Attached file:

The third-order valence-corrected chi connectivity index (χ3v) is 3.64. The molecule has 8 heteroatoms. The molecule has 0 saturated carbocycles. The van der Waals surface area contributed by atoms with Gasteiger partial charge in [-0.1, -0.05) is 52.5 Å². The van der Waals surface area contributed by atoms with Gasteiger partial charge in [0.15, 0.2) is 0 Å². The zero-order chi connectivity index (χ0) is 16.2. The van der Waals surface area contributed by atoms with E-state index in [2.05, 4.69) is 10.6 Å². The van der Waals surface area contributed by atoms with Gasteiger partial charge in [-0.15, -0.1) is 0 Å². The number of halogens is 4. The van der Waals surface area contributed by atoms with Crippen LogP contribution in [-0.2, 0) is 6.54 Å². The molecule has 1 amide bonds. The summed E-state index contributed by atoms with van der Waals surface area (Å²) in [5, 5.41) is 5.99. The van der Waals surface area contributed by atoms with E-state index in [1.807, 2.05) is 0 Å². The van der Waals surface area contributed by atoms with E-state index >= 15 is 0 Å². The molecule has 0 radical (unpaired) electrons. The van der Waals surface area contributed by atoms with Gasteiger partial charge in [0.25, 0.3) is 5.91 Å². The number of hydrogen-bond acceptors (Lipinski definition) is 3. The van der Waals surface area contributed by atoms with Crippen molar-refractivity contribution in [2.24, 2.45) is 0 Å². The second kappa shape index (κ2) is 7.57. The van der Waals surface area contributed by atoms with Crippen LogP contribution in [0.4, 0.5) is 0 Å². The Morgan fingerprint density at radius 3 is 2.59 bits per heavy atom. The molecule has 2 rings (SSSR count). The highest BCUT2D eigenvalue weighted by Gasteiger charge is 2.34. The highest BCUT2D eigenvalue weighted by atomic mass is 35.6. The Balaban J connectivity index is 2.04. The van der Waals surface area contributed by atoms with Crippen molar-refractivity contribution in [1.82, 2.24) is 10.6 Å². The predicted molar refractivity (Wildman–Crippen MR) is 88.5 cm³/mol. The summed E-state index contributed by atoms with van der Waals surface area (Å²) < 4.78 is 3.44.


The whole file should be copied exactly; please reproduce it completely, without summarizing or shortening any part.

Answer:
The third-order valence-corrected chi connectivity index (χ3v) is 3.64. The molecule has 8 heteroatoms. The molecule has 0 saturated carbocycles. The van der Waals surface area contributed by atoms with Gasteiger partial charge in [-0.1, -0.05) is 52.5 Å². The van der Waals surface area contributed by atoms with Gasteiger partial charge in [0.15, 0.2) is 0 Å². The zero-order chi connectivity index (χ0) is 16.2. The van der Waals surface area contributed by atoms with E-state index in [2.05, 4.69) is 10.6 Å². The van der Waals surface area contributed by atoms with Gasteiger partial charge in [-0.15, -0.1) is 0 Å². The number of halogens is 4. The van der Waals surface area contributed by atoms with Crippen LogP contribution in [-0.2, 0) is 6.54 Å². The molecule has 1 amide bonds. The summed E-state index contributed by atoms with van der Waals surface area (Å²) in [5, 5.41) is 5.99. The van der Waals surface area contributed by atoms with E-state index in [1.807, 2.05) is 0 Å². The van der Waals surface area contributed by atoms with E-state index >= 15 is 0 Å². The molecule has 0 radical (unpaired) electrons. The van der Waals surface area contributed by atoms with Gasteiger partial charge in [0.25, 0.3) is 5.91 Å². The number of hydrogen-bond acceptors (Lipinski definition) is 3. The van der Waals surface area contributed by atoms with Crippen molar-refractivity contribution in [2.24, 2.45) is 0 Å². The second kappa shape index (κ2) is 7.57. The van der Waals surface area contributed by atoms with Crippen LogP contribution in [0.4, 0.5) is 0 Å². The Morgan fingerprint density at radius 3 is 2.59 bits per heavy atom. The molecule has 2 rings (SSSR count). The highest BCUT2D eigenvalue weighted by Gasteiger charge is 2.34. The highest BCUT2D eigenvalue weighted by atomic mass is 35.6. The Balaban J connectivity index is 2.04. The van der Waals surface area contributed by atoms with Crippen molar-refractivity contribution in [1.82, 2.24) is 10.6 Å². The predicted molar refractivity (Wildman–Crippen MR) is 88.5 cm³/mol. The summed E-state index contributed by atoms with van der Waals surface area (Å²) < 4.78 is 3.44.